between us. Heisenberg’s uncertainty is cast aside in favor
of Stringfellow’s certainty in the blink of a trepanation
and the removal of large portions of the larynx. Ultimately
the artificial neural/erotic barriers are bypassed in favor
of the inevitable union betwixt the perfect parapsychological
pair, researcher and subject. -Thurston Hunger
Summary: Art/Punk/Noise akin to Sonic Youth
This is the first split 7-inch of Not Not Fun‘s Bored Fortress 7-inch club. This release features noise-rock stylings Chicago-based Coughs and LA-based Night Wounds. Coughs “Sexual Hijinx” (5:27): Sonic Youth-style noise rock. Concussive guitars bottom out to the unabashed screams from Anya Davidson. This track is pretty heavy compared with the tracks from their 2005 debut release Fright Makes Right, it is driving and unforgiving. Night Wounds “Hex Appeal” (2:46): Noise-punk stylings here from Night Wounds. This side of the split is quite a bit lighter compared with the Coughs. Slightly distorted vocals accompany the clean guitar thrashings and sax with the drums trying to hold it all together.
Good stuff from Not Not Fun here, looking forward to the other 5 releases in the Bored Fortress 7-inch club.
Holy shooting guitar star! Anders Hana solo-supernova sparks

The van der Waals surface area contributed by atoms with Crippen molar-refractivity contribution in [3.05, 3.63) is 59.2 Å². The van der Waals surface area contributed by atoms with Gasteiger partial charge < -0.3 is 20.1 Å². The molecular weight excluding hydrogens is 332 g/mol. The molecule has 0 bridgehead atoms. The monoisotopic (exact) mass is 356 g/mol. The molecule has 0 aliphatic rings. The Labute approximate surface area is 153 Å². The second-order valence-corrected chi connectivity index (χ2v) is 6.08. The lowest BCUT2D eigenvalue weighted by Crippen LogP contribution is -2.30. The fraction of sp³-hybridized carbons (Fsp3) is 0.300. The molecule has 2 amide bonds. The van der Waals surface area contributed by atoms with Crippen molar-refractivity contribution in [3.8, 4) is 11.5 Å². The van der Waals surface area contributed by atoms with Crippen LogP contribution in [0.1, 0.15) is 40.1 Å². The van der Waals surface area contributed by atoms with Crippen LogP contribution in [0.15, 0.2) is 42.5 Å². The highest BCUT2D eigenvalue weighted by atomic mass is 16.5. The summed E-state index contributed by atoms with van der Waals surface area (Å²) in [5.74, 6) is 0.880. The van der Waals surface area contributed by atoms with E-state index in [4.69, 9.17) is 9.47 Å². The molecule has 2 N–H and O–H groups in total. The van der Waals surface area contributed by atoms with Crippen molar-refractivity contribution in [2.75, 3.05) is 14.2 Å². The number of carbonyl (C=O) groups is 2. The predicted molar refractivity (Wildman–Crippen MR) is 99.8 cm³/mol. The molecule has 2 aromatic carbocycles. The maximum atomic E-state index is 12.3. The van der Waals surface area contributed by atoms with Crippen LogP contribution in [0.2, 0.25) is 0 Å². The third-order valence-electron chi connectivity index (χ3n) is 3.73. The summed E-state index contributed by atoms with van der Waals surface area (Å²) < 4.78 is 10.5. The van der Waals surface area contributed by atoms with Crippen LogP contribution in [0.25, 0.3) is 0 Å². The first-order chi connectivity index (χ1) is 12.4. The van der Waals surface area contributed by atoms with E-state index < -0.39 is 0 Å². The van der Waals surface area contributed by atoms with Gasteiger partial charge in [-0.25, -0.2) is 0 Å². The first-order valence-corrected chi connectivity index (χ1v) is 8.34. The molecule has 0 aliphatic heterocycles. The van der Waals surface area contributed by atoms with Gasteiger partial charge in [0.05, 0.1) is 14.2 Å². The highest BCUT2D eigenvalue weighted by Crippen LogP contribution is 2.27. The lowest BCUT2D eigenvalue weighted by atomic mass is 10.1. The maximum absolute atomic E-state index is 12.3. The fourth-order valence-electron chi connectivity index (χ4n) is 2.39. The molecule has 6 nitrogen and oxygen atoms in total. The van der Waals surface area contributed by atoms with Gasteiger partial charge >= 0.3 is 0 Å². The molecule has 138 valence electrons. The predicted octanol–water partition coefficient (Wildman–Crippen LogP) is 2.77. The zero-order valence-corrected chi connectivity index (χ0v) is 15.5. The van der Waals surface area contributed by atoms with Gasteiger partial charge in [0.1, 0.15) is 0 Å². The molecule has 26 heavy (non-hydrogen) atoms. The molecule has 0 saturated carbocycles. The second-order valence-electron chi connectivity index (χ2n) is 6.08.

here for a full freefire fulmination. It ignites off with
a one-man traffic jam that builds into a burning blizzard.
Second piece spends a little time in some sonic tar pits,
string-sliding whiskers of sabretooth truth, then moving on
to more mastodon arcs of ache, but ultimately the slow
choking, drowning dinosaur death. On to track three, with
chords striking amplifier matches for a while, then the
big bursts use the amps to lift the roof off an arena, this
of course releases feedback furies that whinny wild. Track
four finds the roads open like wrists, expressways grinning
ear to ear. Almost gathers a song by the side of the road,
a stumbling spin through a riff and that high Sonic Youth
secret salute. A rambunctious rambler which at the end is
driving donuts and leaving six-string skidmarks before a
metallic chunk and clunk to the finish line. At times this
felt like it was a Pixies album without all the annoying
song structure and with sheer guitar repercussions in place
of percussion. Nice one for the Utech live gallery…and I
think Noxagt fans have got to be excited that he’s revolving
around that planet these days. (Plus he’s played with Jaga
Jazzist, has a release with Ultralyd on Load, and something
on Rune G too!) Norway’s Highway Star!?! -Hunger
cujo 2/20/2006 CD
A sextet of Bang On A Can all-stars (bass, marimba, piano, guitar, cello, clarinet) take on two early Glass works.
Tr. 1: Music in Fifths (24:22): The ensemble tries to go up a musical staircase but can never get past the fifth step, no matter how often they start over, or where they start over from, or whether try try going backwards. Maddening.